In 2021, ‘compromise’ seems to be a controversial word. Our politicians in Washington seem incapable of acting on anything, even legislation supported by a majority of Americans. Celebrities are expected, impossibly, to give the public unlimited access to their lives while maintaining perfect mental health. And millions of Americans won’t wear a mask even for the sake of public safety.
What’s more, social media has given us two primary things: the ability to surround ourselves only with people we agree with, and the ability to lash out at those we don’t from the relative safety of our electronic devices.
Another thing social media — and the media in general — has given us is a distorted view of reality. A very good journalist can present a relatively well-rounded story with multiple angles, but even the best ones cannot show 100% of an event, or a group, or a cultural moment. That’s why it’s important to learn the news from multiple sources.
This year, many grocery chains began selling Chick-fil-A sauces in their stores, including Giant, which has stores in the Philadelphia area. It’s safe to say that most people who follow LGBTQ news know that Chick-fil-A has donated to anti-LGBTQ efforts for a long time. Most recently, their CEO has been in the news for donating money to the National Christian Charitable Foundation, which has been tied to efforts seeking to block the Equality Act.
It might seem easy, then, to call out Giant for selling products from a company that has such a notable anti-LGBTQ record.
But that’s not the end of the story.
Giant is also one of the businesses signed on to the Pennsylvania Values initiative, a wide-sweeping effort to garner corporate support to pass the PA Fairness Act, which would provide LGBTQ Pennsylvanians with protections against discrimination in employment, housing and public accomodation. (Reminder: PA is the only state in the northeast that has no statewide nondiscrimination protections for the LGBTQ community.)
So, Giant sells Chick-fil-A products but has also signed on in support of the Fairness Act. What is one to do in this situation? Find another grocery store? What if Giant is the only store in the neighborhood? Should Giant be called out for selling Chick-fil-A products? If so, then shouldn’t they also be recognized for signing on to support the Fairness Act?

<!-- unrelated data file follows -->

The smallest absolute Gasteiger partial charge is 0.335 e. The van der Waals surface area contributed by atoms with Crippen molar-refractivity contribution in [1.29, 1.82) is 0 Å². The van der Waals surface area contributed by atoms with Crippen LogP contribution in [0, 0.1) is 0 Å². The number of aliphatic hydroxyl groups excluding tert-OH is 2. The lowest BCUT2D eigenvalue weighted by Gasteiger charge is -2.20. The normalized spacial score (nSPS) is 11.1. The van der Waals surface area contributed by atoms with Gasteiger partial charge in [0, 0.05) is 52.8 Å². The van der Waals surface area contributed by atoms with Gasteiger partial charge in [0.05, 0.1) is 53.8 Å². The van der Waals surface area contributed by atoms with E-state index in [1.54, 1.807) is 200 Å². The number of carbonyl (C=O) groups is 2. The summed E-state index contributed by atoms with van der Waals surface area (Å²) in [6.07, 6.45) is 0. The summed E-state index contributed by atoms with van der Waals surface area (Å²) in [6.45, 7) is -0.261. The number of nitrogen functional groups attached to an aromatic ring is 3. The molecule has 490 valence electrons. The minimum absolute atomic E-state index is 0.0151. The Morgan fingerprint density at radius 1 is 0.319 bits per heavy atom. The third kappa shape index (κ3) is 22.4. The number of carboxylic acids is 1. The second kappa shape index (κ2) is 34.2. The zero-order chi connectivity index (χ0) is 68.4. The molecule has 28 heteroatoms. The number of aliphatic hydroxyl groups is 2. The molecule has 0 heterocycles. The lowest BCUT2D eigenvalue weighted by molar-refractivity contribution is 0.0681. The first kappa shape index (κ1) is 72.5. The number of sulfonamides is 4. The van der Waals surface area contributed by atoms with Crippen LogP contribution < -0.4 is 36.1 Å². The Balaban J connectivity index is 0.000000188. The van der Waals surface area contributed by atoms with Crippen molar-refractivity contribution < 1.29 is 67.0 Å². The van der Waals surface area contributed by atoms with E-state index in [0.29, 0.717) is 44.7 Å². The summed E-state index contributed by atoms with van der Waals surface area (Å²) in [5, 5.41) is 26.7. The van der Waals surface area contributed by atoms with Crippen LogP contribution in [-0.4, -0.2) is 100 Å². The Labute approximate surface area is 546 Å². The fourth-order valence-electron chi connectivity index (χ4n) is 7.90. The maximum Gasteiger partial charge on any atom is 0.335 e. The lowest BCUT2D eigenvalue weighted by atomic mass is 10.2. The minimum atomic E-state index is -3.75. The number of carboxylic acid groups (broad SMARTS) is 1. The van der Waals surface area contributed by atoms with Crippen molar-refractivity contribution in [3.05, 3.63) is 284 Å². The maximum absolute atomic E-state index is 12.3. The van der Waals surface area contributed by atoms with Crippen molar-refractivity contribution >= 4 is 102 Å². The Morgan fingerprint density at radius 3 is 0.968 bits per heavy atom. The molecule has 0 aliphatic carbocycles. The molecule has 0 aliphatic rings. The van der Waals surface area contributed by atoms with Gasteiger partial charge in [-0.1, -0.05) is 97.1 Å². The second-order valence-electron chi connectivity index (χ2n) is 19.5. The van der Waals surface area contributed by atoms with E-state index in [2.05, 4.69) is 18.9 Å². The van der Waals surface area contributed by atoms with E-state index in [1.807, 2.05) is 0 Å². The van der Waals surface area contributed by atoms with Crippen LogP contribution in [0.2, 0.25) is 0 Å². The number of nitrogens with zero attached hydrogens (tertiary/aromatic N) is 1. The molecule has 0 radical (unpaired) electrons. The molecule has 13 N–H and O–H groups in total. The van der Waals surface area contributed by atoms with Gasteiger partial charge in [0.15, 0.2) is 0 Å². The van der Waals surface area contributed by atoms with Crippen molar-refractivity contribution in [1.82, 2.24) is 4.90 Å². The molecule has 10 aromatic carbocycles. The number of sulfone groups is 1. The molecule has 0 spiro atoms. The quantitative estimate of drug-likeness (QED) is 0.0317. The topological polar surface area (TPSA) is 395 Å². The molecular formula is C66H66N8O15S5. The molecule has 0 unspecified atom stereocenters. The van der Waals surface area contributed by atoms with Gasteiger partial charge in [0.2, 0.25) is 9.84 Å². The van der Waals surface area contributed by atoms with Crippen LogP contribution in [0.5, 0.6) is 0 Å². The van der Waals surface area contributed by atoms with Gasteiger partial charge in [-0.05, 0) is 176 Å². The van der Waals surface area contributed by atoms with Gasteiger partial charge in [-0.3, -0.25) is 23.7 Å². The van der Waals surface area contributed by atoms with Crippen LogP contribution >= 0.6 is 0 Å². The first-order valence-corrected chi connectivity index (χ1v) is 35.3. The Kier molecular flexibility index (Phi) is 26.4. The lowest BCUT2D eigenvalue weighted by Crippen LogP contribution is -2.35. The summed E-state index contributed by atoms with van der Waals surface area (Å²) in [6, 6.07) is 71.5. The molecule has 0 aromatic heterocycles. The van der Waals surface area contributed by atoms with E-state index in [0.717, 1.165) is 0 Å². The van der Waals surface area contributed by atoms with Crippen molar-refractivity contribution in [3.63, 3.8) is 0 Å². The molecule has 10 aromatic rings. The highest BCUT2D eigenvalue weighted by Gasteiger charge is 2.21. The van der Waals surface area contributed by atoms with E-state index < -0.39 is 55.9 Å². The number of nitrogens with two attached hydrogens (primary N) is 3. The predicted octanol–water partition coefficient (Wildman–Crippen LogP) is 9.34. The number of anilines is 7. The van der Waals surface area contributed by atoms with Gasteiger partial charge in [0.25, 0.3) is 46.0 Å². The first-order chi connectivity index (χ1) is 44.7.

Perhaps the answer is, simply, to not buy the Chick-fil-A products. There are plenty of other choices on the shelves from companies that do not have an anti-LGBTQ record, including companies that are owned by LGBTQ people.
Is it hypocritical for Giant to sell those products while also publicly stating their support for the Fairness Act? Perhaps. But more importantly, is it worth saying their support is not wanted, simply because they sell one controversial product out of thousands? Absolutely not.
Running a business is complex, and to grow a business as large as Giant, compromise had to happen. The same can be said for LGBTQ equality. Democrats will have to work with Republicans to pass the Fairness Act, period. And some of those Republicans (and fellow Democrats, too) might not have perfect records when it comes to the LGBTQ community. But if they are willing to come to the table on LGBTQ rights, we should meet them there. It’s better than the alternative, which is zero nondiscrimination protections. That’s a reality we’ve had to live with for far too long.
There are larger issues here which would take many columns to explain. Our political systems are being abused by those in power in Pennsylvania and those in the minority in Washington DC. That systematic abuse most definitely needs to be called out because it stops anything meaningful from getting done. But on the grassroots level, when it comes to LGBTQ equality, we need to cast as wide a net as possible, and we need to be willing to compromise. Compromise is how Philadelphia passed its first gay rights bill in 1982, and it’s still a worthwhile tactic in 2021.